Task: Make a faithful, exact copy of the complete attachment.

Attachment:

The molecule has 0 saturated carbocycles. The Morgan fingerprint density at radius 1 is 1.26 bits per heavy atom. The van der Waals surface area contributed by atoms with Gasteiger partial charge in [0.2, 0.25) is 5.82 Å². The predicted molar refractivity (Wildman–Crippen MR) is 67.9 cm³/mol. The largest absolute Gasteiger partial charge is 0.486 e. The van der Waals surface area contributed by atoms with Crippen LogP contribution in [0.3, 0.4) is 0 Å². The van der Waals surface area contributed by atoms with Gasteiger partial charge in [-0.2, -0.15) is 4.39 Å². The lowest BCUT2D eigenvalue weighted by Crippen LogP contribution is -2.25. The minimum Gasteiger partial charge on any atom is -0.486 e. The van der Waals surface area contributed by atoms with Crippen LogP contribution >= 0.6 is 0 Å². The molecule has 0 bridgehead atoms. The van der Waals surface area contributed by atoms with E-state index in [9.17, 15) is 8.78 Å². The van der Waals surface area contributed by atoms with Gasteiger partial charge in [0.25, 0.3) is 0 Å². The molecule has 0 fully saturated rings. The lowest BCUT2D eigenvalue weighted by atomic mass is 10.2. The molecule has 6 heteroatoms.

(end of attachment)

The molecule has 0 saturated carbocycles. The Morgan fingerprint density at radius 1 is 1.26 bits per heavy atom. The van der Waals surface area contributed by atoms with Gasteiger partial charge in [0.2, 0.25) is 5.82 Å². The predicted molar refractivity (Wildman–Crippen MR) is 67.9 cm³/mol. The largest absolute Gasteiger partial charge is 0.486 e. The van der Waals surface area contributed by atoms with Crippen LogP contribution in [0.3, 0.4) is 0 Å². The van der Waals surface area contributed by atoms with Gasteiger partial charge in [-0.2, -0.15) is 4.39 Å². The lowest BCUT2D eigenvalue weighted by Crippen LogP contribution is -2.25. The minimum Gasteiger partial charge on any atom is -0.486 e. The van der Waals surface area contributed by atoms with Crippen LogP contribution >= 0.6 is 0 Å². The molecule has 0 bridgehead atoms. The van der Waals surface area contributed by atoms with E-state index in [9.17, 15) is 8.78 Å². The van der Waals surface area contributed by atoms with Gasteiger partial charge in [0.25, 0.3) is 0 Å². The molecule has 0 fully saturated rings. The lowest BCUT2D eigenvalue weighted by atomic mass is 10.2. The molecule has 6 heteroatoms.